STRUCK DUMB: REPRIEVE! Vancouver reader Jude Kirkham wrote in this week to express relief at the rare opportunity the Hollywood writers’ strike has afforded those of us with shelves full of DVD box sets that are mostly unwatched. (DVD sets that the writers claim don’t pay them realistic royalties, which is why they’re on strike, and so we’re into that whole “circle of life” thing, cue music, blah blah blah.)
“Catching up on all the old shows I’ve missed (which are merely a click away on my computer, heh heh...) I’ve realized something,” Kirkham writes, glancing coyly over a simple truth that no strike can answer. “There is already so much good television out there, it’s quite literally enough to last a lifetime even if they never make a new TV show again.
“As much as it’ll be a pity if there aren’t new seasons of Dexter, Rescue Me or even Reaper, the existence of a new show hardly means the old ones disappear. I’ve already seen Curb Your Enthusiasm, Entourage, Aqua Teen Hunger Force and Venture Brothers since the strike started. This just means I finally have time to take in Life On Mars or The Sopranos. And when I have a little extra cash floating around I grab a nice DVD box set for extras, like Oz.”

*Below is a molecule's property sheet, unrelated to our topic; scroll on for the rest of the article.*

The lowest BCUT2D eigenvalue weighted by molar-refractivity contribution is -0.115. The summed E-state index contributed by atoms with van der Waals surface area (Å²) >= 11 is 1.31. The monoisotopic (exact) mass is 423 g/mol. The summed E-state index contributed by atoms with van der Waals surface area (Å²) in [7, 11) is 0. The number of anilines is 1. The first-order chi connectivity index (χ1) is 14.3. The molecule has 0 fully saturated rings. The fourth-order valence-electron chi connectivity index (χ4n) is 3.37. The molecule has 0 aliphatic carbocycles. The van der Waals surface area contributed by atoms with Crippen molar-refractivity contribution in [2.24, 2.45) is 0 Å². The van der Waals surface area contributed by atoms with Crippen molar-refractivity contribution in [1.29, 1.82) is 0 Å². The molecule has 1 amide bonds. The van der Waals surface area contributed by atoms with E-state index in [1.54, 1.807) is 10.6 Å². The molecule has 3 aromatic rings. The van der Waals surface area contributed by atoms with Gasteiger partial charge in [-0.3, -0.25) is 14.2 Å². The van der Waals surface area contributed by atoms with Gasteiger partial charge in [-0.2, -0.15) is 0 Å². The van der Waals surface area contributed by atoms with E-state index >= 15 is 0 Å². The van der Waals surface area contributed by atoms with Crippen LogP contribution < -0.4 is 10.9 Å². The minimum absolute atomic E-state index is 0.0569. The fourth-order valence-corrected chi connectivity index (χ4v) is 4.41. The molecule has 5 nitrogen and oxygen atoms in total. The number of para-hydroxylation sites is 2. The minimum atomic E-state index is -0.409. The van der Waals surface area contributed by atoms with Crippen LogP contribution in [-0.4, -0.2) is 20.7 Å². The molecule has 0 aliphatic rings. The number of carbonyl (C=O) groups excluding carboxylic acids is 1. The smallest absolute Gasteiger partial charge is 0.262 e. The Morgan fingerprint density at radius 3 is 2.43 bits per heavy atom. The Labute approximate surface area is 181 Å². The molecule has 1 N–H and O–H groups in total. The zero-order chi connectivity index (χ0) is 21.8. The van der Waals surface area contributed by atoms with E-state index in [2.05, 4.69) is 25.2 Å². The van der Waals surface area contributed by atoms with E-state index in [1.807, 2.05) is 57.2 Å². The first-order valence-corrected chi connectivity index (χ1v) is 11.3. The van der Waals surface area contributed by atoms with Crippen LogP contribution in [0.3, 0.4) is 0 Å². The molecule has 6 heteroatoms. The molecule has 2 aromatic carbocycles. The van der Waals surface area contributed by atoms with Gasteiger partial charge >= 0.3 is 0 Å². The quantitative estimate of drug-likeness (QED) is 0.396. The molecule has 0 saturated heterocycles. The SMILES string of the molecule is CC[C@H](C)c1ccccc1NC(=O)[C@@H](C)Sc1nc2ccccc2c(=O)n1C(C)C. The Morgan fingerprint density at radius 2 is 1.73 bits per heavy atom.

It sounds like Kirkham is set for the holidays — what about you?
As I’ve said here time and time before, I’m the kind of TV writer who spends as little time as possible actually watching TV, so the sucking vacuum opening up on primetime isn’t exactly putting me out. Still, if Kirkham represents any growing minority of viewers, the strike could provide another shove away from the schedule grid model of TV broadcasting — the one that goes back to the days of radio — and into one that actually reflects our viewing habits and preferences more respectfully.
It’s also one that demands a new royalty/residual payment model for writers, which makes this whole ugly little moment seem less like a labour dispute and more like a natural event in the cultural and economic ecosystem.
Scheduled, “event” broadcast TV won’t disappear, though — there will always be communal phenomena like Idol, and the late night talk shows, which have an almost ritual function for viewers, who need to chill out with a completely formulaic, predictable format that also gives them some comic closure to current events. They’ll be coming back on Jan. 2, as predicted, Letterman and Ferguson with their writers thanks to a waiver awarded by the WGA, Leno and Conan without. “It’s not a level playing field if they have writers and we don’t,” said Leno executive producer Debbie Vickers — though “whined” was the verb chosen by the indispensable Lisa de Moraes of the Washington Post.
As his own producer, Letterman has earned brownie points with the guild that no one else has, and one has to wonder just when, as Vickers seems to believe, the TV business was ever a level playing field, conducted like a kids’ T-ball league.